Senegal: Torture: the Casamance case

Report
April 30, 1990

Senegal: Torture: the Casamance case


be detained (gardés à vue) for a maximum of four days before being referred to the Procuracy, where their case may be investigated further by an examining magistrate (juge d'instruction). However, in cases involving suspected offences against the security of the state, the Code of Penal Procedure provides for this initial period of detention to be extended to a maximum of eight days. This provision has generally been invoked in the case of suspected MFDC supporters, who have consequently been detained for up to eight days incommunicado without being seen by relatives, lawyers or even a representative of the Procuracy. It is during this period, according to Amnesty International's information, that most cases of torture occur.

There is an impressive number of accounts from different sources regarding beatings inflicted for several days on end, both at the time of arrest and on police or gendarmerie premises in Ziguinchor - the administrative capital of Casamance at the time - or in Bignona or during transfer by boat to Dakar. It appears that this treatment was inflicted almost indiscriminately, with no regard for age or sex. According to accounts received by Amnesty International, this ill-treatment took the form of particularly brutal blows with batons, leaving indelible marks, by the use of torture in the form of electric shocks under the nails or to the genital organs, by pouring petrol into suspects' private parts (both men and women), by prolonged deprivation of food and a total absence of medical care for sick or injured prisoners and by the humiliation of elderly people.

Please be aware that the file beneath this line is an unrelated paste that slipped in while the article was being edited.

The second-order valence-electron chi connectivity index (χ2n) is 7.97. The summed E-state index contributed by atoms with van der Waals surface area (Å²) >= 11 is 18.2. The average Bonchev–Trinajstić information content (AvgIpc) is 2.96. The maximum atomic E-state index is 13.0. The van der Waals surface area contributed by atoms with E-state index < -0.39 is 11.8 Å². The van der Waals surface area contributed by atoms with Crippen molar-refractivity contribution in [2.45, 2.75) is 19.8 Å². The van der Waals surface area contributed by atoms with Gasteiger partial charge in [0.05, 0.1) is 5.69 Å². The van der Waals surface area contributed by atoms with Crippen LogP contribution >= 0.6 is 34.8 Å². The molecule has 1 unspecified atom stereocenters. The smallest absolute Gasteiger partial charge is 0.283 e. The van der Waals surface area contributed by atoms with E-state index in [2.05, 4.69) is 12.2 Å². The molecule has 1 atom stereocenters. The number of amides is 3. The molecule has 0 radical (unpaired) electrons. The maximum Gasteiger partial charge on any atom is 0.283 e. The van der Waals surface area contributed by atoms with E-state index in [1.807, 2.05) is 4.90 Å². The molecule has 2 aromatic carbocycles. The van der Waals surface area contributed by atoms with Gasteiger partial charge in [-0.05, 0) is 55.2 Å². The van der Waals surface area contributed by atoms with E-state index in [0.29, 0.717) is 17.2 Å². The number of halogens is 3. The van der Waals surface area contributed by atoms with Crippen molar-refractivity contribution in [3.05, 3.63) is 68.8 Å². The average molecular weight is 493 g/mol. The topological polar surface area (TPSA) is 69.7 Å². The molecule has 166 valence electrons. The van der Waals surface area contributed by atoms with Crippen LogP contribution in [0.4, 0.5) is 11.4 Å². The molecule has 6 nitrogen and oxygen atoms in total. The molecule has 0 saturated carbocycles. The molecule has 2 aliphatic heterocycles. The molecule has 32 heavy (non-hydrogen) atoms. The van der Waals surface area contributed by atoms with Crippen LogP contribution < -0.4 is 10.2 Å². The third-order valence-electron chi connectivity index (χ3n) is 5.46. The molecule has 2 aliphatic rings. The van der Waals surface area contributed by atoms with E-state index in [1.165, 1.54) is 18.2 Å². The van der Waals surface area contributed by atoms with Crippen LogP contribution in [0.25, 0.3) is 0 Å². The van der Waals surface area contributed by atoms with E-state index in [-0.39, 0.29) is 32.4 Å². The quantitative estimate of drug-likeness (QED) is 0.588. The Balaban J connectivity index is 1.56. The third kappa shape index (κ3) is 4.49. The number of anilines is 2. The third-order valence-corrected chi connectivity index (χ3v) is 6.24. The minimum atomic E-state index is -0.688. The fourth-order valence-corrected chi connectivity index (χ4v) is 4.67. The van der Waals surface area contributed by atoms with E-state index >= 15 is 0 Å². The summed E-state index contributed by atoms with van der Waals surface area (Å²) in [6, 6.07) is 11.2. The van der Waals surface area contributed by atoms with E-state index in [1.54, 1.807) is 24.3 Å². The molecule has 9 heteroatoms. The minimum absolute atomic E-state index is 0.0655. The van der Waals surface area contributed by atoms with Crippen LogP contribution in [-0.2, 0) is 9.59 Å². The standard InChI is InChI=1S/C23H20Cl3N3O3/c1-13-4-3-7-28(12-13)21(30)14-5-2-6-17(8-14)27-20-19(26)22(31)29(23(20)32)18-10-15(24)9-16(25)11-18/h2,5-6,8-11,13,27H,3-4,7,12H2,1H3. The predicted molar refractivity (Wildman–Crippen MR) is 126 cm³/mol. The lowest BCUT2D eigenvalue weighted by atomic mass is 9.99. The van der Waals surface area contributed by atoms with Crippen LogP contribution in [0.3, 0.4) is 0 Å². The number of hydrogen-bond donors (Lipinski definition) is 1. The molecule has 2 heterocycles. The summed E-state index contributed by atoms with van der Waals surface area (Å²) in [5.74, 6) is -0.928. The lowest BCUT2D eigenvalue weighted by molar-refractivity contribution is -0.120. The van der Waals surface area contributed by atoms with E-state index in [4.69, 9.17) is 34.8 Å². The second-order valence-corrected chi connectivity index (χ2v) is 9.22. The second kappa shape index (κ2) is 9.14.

It appears that many people have died in suspicious circumstances during periods of detention; others have died during or after their transfer to Dakar while on remand. The large number of deaths occurring just after suspects' arrest is a matter of concern to Amnesty International. Chapter 3 below sets out particulars of these deaths.

Amnesty International has received a variety of testimonies from people arrested in Casamance on suspicion of involvement with the MFDC who claim to have been beaten or tortured. While it is not possible to cross-check every detail contained in the testimonies, they are nevertheless consistent in many of the details described.

A prisoner who was arrested in June 1984 has given the following testimony:
"I am married, I have two wives and four children. I was accused of concealing my father, who had been sent a summons. I replied 'No'. They accused me of having carried provisions to people hiding in the forest. I replied 'No'. They parted my buttocks and poured in petrol. They then called in my wife to show her the effect of the petrol in my anus. They hit one of my wives, who was three months pregnant. Afterwards they took her to a classroom to rape her, and came and told me afterwards. They arrested my two children aged three and two and exposed them to the sun while refusing them their mother's help. They slapped my mother, who is very old."

The following testimony taken by Amnesty International illustrates the forms of torture inflicted upon political detainees in Casamance. The person who gave the information to Amnesty International was arrested in pg; late 1986 in Bignona by gendarmes and accused of being involved in separatist activities.